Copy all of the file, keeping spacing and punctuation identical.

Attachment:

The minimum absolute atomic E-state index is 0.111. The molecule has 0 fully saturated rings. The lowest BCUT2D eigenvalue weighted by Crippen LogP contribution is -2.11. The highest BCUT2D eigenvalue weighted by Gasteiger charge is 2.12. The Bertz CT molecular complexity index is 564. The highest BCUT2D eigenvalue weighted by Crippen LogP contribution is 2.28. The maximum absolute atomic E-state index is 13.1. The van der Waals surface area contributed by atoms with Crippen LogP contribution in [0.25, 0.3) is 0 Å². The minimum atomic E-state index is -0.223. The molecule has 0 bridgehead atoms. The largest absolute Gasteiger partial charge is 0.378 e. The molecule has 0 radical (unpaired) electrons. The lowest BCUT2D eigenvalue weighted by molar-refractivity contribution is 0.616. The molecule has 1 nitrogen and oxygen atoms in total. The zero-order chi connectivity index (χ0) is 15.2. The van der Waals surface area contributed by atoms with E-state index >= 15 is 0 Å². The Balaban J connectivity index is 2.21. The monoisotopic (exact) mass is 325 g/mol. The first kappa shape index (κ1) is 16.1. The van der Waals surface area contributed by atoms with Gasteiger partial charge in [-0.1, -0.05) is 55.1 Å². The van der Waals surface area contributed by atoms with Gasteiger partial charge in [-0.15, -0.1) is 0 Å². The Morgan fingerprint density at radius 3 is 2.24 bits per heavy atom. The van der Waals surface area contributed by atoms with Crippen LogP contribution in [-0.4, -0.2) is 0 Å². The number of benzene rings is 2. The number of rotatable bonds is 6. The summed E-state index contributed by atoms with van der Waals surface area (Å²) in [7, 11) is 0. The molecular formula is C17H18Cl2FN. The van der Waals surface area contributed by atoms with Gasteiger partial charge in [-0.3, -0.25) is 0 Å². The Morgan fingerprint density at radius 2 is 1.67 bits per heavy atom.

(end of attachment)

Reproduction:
The minimum absolute atomic E-state index is 0.111. The molecule has 0 fully saturated rings. The lowest BCUT2D eigenvalue weighted by Crippen LogP contribution is -2.11. The highest BCUT2D eigenvalue weighted by Gasteiger charge is 2.12. The Bertz CT molecular complexity index is 564. The highest BCUT2D eigenvalue weighted by Crippen LogP contribution is 2.28. The maximum absolute atomic E-state index is 13.1. The van der Waals surface area contributed by atoms with Crippen LogP contribution in [0.25, 0.3) is 0 Å². The minimum atomic E-state index is -0.223. The molecule has 0 bridgehead atoms. The largest absolute Gasteiger partial charge is 0.378 e. The molecule has 0 radical (unpaired) electrons. The lowest BCUT2D eigenvalue weighted by molar-refractivity contribution is 0.616. The molecule has 1 nitrogen and oxygen atoms in total. The zero-order chi connectivity index (χ0) is 15.2. The van der Waals surface area contributed by atoms with E-state index >= 15 is 0 Å². The Balaban J connectivity index is 2.21. The monoisotopic (exact) mass is 325 g/mol. The first kappa shape index (κ1) is 16.1. The van der Waals surface area contributed by atoms with Gasteiger partial charge in [-0.1, -0.05) is 55.1 Å². The van der Waals surface area contributed by atoms with Gasteiger partial charge in [-0.15, -0.1) is 0 Å². The Morgan fingerprint density at radius 3 is 2.24 bits per heavy atom. The van der Waals surface area contributed by atoms with Crippen LogP contribution in [-0.4, -0.2) is 0 Å². The number of benzene rings is 2. The number of rotatable bonds is 6. The summed E-state index contributed by atoms with van der Waals surface area (Å²) in [7, 11) is 0. The molecular formula is C17H18Cl2FN. The van der Waals surface area contributed by atoms with Gasteiger partial charge in [-0.3, -0.25) is 0 Å². The Morgan fingerprint density at radius 2 is 1.67 bits per heavy atom.